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Bruins beat Maple Leafs in Game 1

Dennis Seidenberg, Wade Redden, and Brad Marchand celebrate Nathan Horton’s go-ahead goal in the first period.

JOHN TLUMACKI/GLOBE STAFF

Dennis Seidenberg, Wade Redden, and Brad Marchand celebrate Nathan Horton’s go-ahead goal in the first period.

There was nothing fancy about the way Gregory Campbell set up the Bruins’ first goal in Game 1.

The fourth-line center, collapsing low in the defensive zone, first chipped the puck off the left boards to clear the zone. Once Campbell retrieved the puck, he tossed it deep into the right corner for Daniel Paille to collect. Moments later, Wade Redden scored the Bruins’ first goal — a sharp-angle shot that trickled under James Reimer’s left elbow — at 16:20 of the opening period.

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“More or less, that’s the way we want to play,” Campbell said after the 4-1 win before 17,565 at TD Garden on Wednesday night. “Get the puck deep. It’s no secret. Keep the puck away from the goalie. Try to retrieve that puck by being physical and being hard on it.”

The hard-hat, chip-and-dump sequence was beautiful in its execution: strong defensive play, quick exit from the defensive zone, speed and ferocity into the offensive zone, and a timely strike.

It was Bruins hockey at its core, an elusive element in the final segment of the regular season.

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“I think it was a complete game,” Redden said. “The best one we’ve had in a long time. Obviously, this is the time you need that the most. There were still times when Toronto had some pressure. That’s going to happen. But everyone stuck together. We got a few big saves at key times from Tuukka [Rask]. We got a big win.”

The Bruins submitted a dominant, punishing, 60-minute performance. They made the Leafs look like JV scrubs. They shredded Reimer (36 saves) four times and had two more goals waved off — a Tyler Seguin strike off the crossbar, and a Patrice Bergeron poke after the puck had been covered. The Bruins played with hunger, desperation, and frenzy, as if every shift was their last of the season.

The result: a three-goal win that felt more like a double-digit rout. The Bruins executed just about every component of their game plan.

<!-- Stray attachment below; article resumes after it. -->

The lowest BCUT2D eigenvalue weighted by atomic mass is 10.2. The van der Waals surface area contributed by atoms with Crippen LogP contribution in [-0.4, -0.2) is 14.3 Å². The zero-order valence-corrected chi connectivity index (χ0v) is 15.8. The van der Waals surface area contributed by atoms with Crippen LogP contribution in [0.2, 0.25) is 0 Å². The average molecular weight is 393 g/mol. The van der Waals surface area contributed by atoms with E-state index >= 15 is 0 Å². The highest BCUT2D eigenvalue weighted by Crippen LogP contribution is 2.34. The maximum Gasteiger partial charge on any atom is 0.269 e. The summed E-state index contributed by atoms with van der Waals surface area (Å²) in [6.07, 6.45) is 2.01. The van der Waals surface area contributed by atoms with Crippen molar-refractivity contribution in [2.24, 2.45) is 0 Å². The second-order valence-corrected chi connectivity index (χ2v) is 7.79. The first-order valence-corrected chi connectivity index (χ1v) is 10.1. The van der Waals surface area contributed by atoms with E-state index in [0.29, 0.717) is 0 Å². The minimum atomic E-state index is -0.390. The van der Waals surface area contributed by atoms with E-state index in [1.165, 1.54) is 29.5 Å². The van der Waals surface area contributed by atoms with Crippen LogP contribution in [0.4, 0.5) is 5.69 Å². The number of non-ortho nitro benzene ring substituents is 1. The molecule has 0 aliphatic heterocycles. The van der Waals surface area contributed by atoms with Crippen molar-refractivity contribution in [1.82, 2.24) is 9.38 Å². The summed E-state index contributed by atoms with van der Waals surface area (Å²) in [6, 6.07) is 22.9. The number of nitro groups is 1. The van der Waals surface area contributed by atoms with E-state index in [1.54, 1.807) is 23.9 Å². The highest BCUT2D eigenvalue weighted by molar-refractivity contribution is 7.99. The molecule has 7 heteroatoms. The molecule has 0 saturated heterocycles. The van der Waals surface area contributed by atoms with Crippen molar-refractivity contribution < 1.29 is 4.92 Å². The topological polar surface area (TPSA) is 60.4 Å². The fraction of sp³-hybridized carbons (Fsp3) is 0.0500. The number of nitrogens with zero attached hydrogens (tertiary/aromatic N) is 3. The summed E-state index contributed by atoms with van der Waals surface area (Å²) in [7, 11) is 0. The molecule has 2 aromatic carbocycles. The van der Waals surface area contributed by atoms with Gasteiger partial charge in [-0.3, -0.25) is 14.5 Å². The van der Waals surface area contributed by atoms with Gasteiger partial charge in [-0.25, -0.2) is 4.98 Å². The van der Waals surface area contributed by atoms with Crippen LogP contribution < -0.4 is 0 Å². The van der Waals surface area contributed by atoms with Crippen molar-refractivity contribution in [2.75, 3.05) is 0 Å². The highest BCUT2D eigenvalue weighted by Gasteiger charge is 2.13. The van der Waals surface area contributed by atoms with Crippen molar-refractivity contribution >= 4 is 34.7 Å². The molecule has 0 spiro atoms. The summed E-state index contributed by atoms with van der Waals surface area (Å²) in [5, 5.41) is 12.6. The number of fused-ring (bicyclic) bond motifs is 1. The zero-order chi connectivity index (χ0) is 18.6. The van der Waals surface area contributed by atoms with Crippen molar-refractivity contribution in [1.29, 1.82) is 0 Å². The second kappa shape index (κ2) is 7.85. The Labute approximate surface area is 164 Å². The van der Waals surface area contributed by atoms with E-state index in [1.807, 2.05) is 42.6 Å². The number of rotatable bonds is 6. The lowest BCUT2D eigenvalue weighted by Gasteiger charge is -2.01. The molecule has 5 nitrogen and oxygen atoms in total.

Rask made timely saves. The shutdown duo of Zdeno Chara and Dennis Seidenberg turned Phil Kessel into a ghost. The Bruins rolled four lines and three pairs to expose Toronto’s absence of depth.

Most important, they turned stout defense into overpowering offense.

“We say we’re a defensive team that can score,” said Bruins coach Claude Julien. “We know that when we play good defense, that’s what ignites our offense. When we’re sloppy in our own end, we don’t get out properly. We don’t have a whole line going up the ice. Our offense starts from our defense.”

The Bruins limited Toronto to 20 shots. Other than James van Riemsdyk (team-high five shots in 17:24 of ice time), who scored the Leafs’ only goal at 1:54 of the first, Toronto’s skilled forwards looked scared to handle the puck.

For good reason.

The Bruins abused the Leafs. Tooth-rattlers included Seidenberg’s steamrolling of Joffrey Lupul, Milan Lucic’s freight-training of Clarke MacArthur, and Johnny Boychuk’s flattening of Mikhail Grabovski. The pain showed in the Leafs’ bodies as well as on the scoresheet. Lupul: two shots. MacArthur: one shot. Nazem Kadri: one shot. Tyler Bozak: one shot.

Shift after shift, the Leafs limped back to their bench. Postgame, the rumor was that the Leafs had placed a bulk order from Brookline Ice & Coal to soothe the bruises the Bruins were only too happy to deliver.

The playoff-tested Bruins know that roughing up opponents is the best approach to postseason initiation, especially with a club that’s usually teeing off at this time of year.

“Playoff hockey is different,” Campbell said. “It’s something that you have to be more mentally and physically prepared for. There’s enough leadership and veteran presence in the room to know that. It’s a different brand. It’s a lot faster. You have to compete a lot harder. You have to be ready right from the drop of the puck, be consistent, and stay with that.”

As thorough as the Bruins were on defense, they needed some help from their net. Late in the first, van Riemsdyk slithered free for a shorthanded, net-front strike. The winger beat Rask (19 saves), but the puck glanced off the crossbar.

The Bruins dashed the other way. David Krejci dropped a pass for Redden. The defenseman snapped a shot on goal that Nathan Horton tipped past Reimer at 19:48, giving the Bruins a 2-1 lead. Video review confirmed that Horton’s stick was below crossbar level. Just like that, the Bruins turned a 1-0 deficit into a one-goal lead.

“It’s always the case,” said Toronto coach Randy Carlyle. “You hit a post at one end or a crossbar, and things come back. They get a goal late, right after we do that, on the power-play goal.”

The Bruins didn’t ease off. Instead, they mashed the gas for the final 40 minutes. At 10:25 of the second, after finding a loose puck in front, Krejci snapped a shot between Reimer’s pads to make it 3-1. At 15:44, following a clean breakout and a speedy transition into the offensive zone, Boychuk stepped into a Krejci drop pass and hammered a slap shot past Reimer to give his club a 4-1 lead.

The Bruins closed out the win in fitting fashion: with a fight. After the final whistle, Chris Kelly threw down with Leo Komarov. The Bruins fought to the end.

Fluto Shinzawa can be reached at fshinzawa@globe.com. Follow him on Twitter @GlobeFluto.
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